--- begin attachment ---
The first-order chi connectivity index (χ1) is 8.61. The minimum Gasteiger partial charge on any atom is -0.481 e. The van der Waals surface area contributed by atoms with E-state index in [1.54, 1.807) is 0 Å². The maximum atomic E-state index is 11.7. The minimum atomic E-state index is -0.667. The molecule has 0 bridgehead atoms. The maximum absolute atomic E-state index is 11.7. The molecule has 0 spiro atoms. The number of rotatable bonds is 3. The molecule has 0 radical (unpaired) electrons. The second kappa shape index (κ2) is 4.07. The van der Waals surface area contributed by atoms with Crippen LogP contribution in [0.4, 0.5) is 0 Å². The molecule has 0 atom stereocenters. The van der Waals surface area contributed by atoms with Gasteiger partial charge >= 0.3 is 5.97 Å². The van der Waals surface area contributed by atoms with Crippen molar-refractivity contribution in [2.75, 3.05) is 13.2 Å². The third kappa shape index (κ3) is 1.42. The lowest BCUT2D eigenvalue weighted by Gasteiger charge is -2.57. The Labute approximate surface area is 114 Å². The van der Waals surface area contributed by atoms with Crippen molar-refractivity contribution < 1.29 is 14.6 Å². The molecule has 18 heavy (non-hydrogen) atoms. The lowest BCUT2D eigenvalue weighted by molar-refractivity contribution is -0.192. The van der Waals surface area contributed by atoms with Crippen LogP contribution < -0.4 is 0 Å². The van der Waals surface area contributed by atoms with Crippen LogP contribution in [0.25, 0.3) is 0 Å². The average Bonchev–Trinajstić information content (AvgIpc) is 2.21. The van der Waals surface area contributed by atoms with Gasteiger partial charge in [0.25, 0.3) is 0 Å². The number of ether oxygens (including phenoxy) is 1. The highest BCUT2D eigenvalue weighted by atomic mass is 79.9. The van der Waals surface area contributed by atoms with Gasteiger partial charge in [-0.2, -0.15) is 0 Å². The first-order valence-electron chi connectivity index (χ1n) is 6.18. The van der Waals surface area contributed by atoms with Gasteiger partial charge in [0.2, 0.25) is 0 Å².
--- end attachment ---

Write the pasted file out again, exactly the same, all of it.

The first-order chi connectivity index (χ1) is 8.61. The minimum Gasteiger partial charge on any atom is -0.481 e. The van der Waals surface area contributed by atoms with E-state index in [1.54, 1.807) is 0 Å². The maximum atomic E-state index is 11.7. The minimum atomic E-state index is -0.667. The molecule has 0 bridgehead atoms. The maximum absolute atomic E-state index is 11.7. The molecule has 0 spiro atoms. The number of rotatable bonds is 3. The molecule has 0 radical (unpaired) electrons. The second kappa shape index (κ2) is 4.07. The van der Waals surface area contributed by atoms with Crippen LogP contribution in [0.4, 0.5) is 0 Å². The molecule has 0 atom stereocenters. The van der Waals surface area contributed by atoms with Gasteiger partial charge >= 0.3 is 5.97 Å². The van der Waals surface area contributed by atoms with Crippen molar-refractivity contribution in [2.75, 3.05) is 13.2 Å². The third kappa shape index (κ3) is 1.42. The lowest BCUT2D eigenvalue weighted by Gasteiger charge is -2.57. The Labute approximate surface area is 114 Å². The van der Waals surface area contributed by atoms with Crippen molar-refractivity contribution < 1.29 is 14.6 Å². The molecule has 18 heavy (non-hydrogen) atoms. The lowest BCUT2D eigenvalue weighted by molar-refractivity contribution is -0.192. The van der Waals surface area contributed by atoms with Crippen LogP contribution < -0.4 is 0 Å². The van der Waals surface area contributed by atoms with Crippen LogP contribution in [0.25, 0.3) is 0 Å². The average Bonchev–Trinajstić information content (AvgIpc) is 2.21. The van der Waals surface area contributed by atoms with Gasteiger partial charge in [0.25, 0.3) is 0 Å². The number of ether oxygens (including phenoxy) is 1. The highest BCUT2D eigenvalue weighted by atomic mass is 79.9. The van der Waals surface area contributed by atoms with Gasteiger partial charge in [-0.2, -0.15) is 0 Å². The first-order valence-electron chi connectivity index (χ1n) is 6.18. The van der Waals surface area contributed by atoms with Gasteiger partial charge in [0.2, 0.25) is 0 Å².